What was the language like? Did you do a language course of some kind?

I didn't do any sort of course. I learnt four basic words that everyone will pick up just from day-to-day use, but it is a bit complicated at first. The Erasmus office at my university offered me an EILC course (minor European language course) a month before I started, and I think they offer it to everyone.

What's the best/cheapest way to get to Riga from your city?

I went from Alicante. There are quite a few options, but the least difficult are Alicante-London-Riga (with Ryanair, if I remember rightly) or Alicante-Düsseldorf-Riga (Air Berlín-Air Baltic). The cheapest would be with Ryanair, but with Air Berlin, when I went at least, they were the best choice in terms of suitcase allowance and I didn't have to worry about my suitcase during the transfer. If I'm right, there are also direct flights to Riga from Madrid and Barcelona.

What places would you recommend for going out in Riga?

The French bar is the usual place for Erasmus students, but I know they changed owner last year and don't know if they changed the name too. In general, the city centre is really good for going out. In winter you can go to the open air ice rink.

And eating in Riga? What are your favourite places?

  1. LIDO: Typical Latvian food. There are loads dotted all over the city but I recommend the one closest to the centre, we called it 'el LIDO grande'. It's where you'll find the ice rink I talked about and as it's the biggest one, there are more options to choose from. It's not too expensive although the prices rise around April/May time if I remember rightly.
  2. Cili-Pica: chain of Lithuanian restaurants that are also dotted around the whole city. The food is really good and a great price, although sometimes they refused to serve us everything we asked for as it was 'too much' (obviously we weren't offended by this, but we realised that the Latvians ate... but not like us), and you have to bear in mind the time they ate as well.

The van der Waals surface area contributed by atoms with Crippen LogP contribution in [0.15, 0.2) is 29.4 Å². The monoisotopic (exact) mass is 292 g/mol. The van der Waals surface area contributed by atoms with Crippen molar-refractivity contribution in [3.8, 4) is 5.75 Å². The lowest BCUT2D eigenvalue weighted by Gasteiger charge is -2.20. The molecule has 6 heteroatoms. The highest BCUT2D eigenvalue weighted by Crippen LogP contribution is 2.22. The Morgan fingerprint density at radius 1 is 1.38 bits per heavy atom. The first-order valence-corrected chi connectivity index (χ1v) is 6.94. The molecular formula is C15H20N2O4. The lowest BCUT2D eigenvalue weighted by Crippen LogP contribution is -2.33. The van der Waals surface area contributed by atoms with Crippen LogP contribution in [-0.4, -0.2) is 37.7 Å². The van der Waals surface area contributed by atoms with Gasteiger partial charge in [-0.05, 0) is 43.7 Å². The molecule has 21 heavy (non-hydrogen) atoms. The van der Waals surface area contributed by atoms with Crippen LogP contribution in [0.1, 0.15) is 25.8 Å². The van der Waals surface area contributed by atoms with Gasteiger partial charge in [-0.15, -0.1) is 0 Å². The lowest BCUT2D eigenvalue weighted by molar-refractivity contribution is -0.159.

3. Double-Coffee: a chain of cafes like Starbucks, but it doesn't serve food or anything like that. I don't recommend the alcoholic drinks either, but each to their own. The price matches the quality, it's pretty cheap.
  4. The Japanese restaurant in the Cathedral (Doma Laukums) square does the best Miso soup I've ever had, but I don't remember the name of the place. There's also a little place inside that do amazing pancakes.

What about a cultural visit?

There's a lot on offer. The views, churches, cathedrals, buildings, the opera, the canal and the parks, the concerts... if I were to write everything you can see or do then this post would never end!

Any advice for future students going to Riga?

Buy suitable clothing for the winter, shoes especially. If you don't your toes will freeze! Bear in mind that you have to get a permit/visa to live there. Me and my friends didn't have a clue about that at first and we had to do it last minute (we were there as 'illegals' for a while but nothing happened... it's better to get it sorted and avoid the situation altogether).

And finally... travel a lot! You can go to Stockholm, Lithuania, Estonia, Finland for just 4€!



Share your Erasmus Experience in Riga!

If you know Riga as native, traveler or as exchange student... share your opinion on Riga! Rate different characteristics and share your experience.

Comments (1 comments)

  • Michelle Puska 6 years ago

    Hey, you wrote about traveling to Stockholm and more for just 4€, am I right? Which bus or train or boat did you choose to travel? May you be so kind to tell me some, because I am going to live for about 4 months in Riga and we wanted to visit these cities as well.
    Kind regards Michelle